ORLANDO, Fla. – In today’s conspiracy theory-fevered world, context is important.
So let us be clear: mistakes were made.
But without a proper search for the context of those mistakes, one does not have clarity. Sometimes a mistake is just a mistake, and it’s important to own up to it.
But if you are a news organization, pointing out a mistake should never come without asking about the circumstances surrounding the mistake – the context.
It’s why we are supposed to fact-check stories.
A recent mistake on a News 6 broadcast led to a viral tweet, which led to an article on a major website.
The tweet was made without context by a podcaster, meant to support someone’s own worldview. The Chron.com article and its writer, however, did nothing but merely promote the tweet, and the implied conspiracy behind it.
Consumers of news media should expect better.
“They’re giving oxygen to a conspiracy theory. We made an honest mistake,” said News 6 news director Allison McGinley. “I believe transparency equals greater trust with our viewers and readers so I thought it was important to share the details behind how this could happen.”
So here is the context that is so egregiously missing.
A producer setting up a recent story on the deadly mass shooting in Buffalo mistook a cue in the TV script for the reporter’s name. Here’s what the story looked like:
At the top, you’ll see a cue that says the following: (WALKER GRAHAM LOOK LIVE INTRO). At the bottom is a similar cue: (WALKER GRAHAM TAG).
A producer took that to be the name of the reporter. It wasn’t. The reporter’s name is Brandon Walker, a reporter for our sister station KPRC in Houston who sometimes files stories for other stations throughout our media parent company, Graham Media.
Mistakes were made.
The tweet, by a podcaster who goes by @JalisaDanielle_ on Twitter, was posted on Tuesday. In it, @JalisaDanielle puts two pictures of Brandon Walker – one from one station, one from News 6, with two different lower-third name graphics.
“So he just got two different names depending on the news station? One day people, one day you’ll realize why people like me question EVERYTHING,” they tweeted.
They followed it up with a tweet calling making a mistake even worse.
“Like it don’t matter if it was a reporter or a witness, why are we not double-checking names before they go out to MILLIONS of viewers?” the tweet said.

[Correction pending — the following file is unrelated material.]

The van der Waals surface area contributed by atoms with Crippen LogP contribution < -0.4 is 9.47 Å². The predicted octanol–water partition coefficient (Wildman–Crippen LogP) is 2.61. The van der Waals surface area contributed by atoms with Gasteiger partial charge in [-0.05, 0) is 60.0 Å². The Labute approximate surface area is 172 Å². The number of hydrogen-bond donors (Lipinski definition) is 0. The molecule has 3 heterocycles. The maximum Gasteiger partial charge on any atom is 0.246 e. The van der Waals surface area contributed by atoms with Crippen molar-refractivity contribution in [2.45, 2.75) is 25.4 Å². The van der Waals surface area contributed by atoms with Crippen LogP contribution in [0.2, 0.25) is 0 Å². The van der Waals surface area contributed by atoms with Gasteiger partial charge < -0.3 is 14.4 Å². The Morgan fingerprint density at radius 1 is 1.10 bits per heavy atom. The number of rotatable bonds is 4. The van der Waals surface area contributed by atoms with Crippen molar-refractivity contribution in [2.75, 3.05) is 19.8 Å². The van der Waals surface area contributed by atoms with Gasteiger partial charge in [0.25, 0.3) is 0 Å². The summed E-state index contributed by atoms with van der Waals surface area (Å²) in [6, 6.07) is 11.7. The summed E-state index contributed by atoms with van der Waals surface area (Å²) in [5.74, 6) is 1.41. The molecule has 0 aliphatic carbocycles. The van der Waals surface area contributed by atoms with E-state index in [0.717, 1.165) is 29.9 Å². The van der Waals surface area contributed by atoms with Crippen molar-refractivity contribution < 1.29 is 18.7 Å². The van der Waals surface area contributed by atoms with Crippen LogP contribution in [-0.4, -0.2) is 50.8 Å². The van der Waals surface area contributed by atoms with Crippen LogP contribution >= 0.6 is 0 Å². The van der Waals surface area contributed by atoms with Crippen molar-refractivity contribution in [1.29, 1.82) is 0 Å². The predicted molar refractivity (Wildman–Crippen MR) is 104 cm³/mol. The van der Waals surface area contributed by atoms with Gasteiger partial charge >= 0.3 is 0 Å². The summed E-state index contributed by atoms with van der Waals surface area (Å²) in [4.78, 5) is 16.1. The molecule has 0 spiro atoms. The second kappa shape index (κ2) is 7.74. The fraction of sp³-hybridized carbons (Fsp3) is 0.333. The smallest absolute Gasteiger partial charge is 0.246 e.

We agree. We are not going to go into all the reasons this could have happened and offer up excuses. Again. Mistakes were made. We are human. The trick to making mistakes is to own up to them and find out how to make sure they don’t happen again. Which we intend to do.
Whatever @JalisaDanielle_ thinks of us, this story is not about her tweet.
It’s about what happened next.
“Houston reporter Brandon Walker becomes subject of viral conspiracy theory after news station typo,” read the headline on Chron.com, a news website with a national audience owned by Hearst.
“A simple chyron error during a recent report by KPRC 2 reporter Brandon Walker has snowballed into an all-consuming identity conspiracy thanks to a would-be Internet sleuth,” read the second line.
The reporter of the story, Ariana Garcia, whom we understand covers trending topics, proceeded to provide readers with the tweets in question and a laundry list of reactions – from random tweeters to Brandon Walker himself (sorry Brandon).
Nowhere in the story is something that should be important – context.
To our knowledge, neither Garcia nor anyone else at Chron.com, contacted News 6 for an explanation of what happened, or even a reaction to the “outrage” on Twitter we were largely oblivious to until this article.
Nor could we get anyone at Chron.com to take our calls. Well, almost anyone.
McGinley called Chron.com seven times and no one responded. Eventually, she got someone in advertising sales who was, understandably, unable to do anything.
We are not sure how a story of this kind advances local news. We suppose it’s human interest. No one likes to be the butt of other people’s jokes.
But what we find inexcusable is that this could have been an opportunity to advance the story, and instead Chron.com and its reporter muddied the waters and, as McGinley says, gave oxygen to conspiracy. In a world where we are working so hard to fight misinformation, we have a duty as members of the media to provide context.
“The fact that a reporter from a Hearst Publication made no effort to reach out to either station involved represents an astonishing lack of effort and journalistic rigor,” said Jeff Hoffman, News 6 general manager. “We misidentified the name of our affiliate reporter by using the last name of our company- Graham, which is how the story was identified on our feed. The stories he did for our group were both well-reported and presented.
“To suggest this is some sort of conspiracy, particularly given the circumstances of mass murder in Buffalo is careless at best and completely out of line,” Hoffman said.
If nothing else, Chron.com should perhaps not be so quick to encourage the throwing of stones at glasshouses. After all, the reporter called us an NBC affiliate in their story.
We’re a CBS affiliate.
They did issue a correction the next day. McGinley also finally spoke to the editorial director, Matthew Kitchen, who said he would talk to his entire team about making sure to contact all parties involved in a story.
After all, the reporter is only human.
And mistakes were made.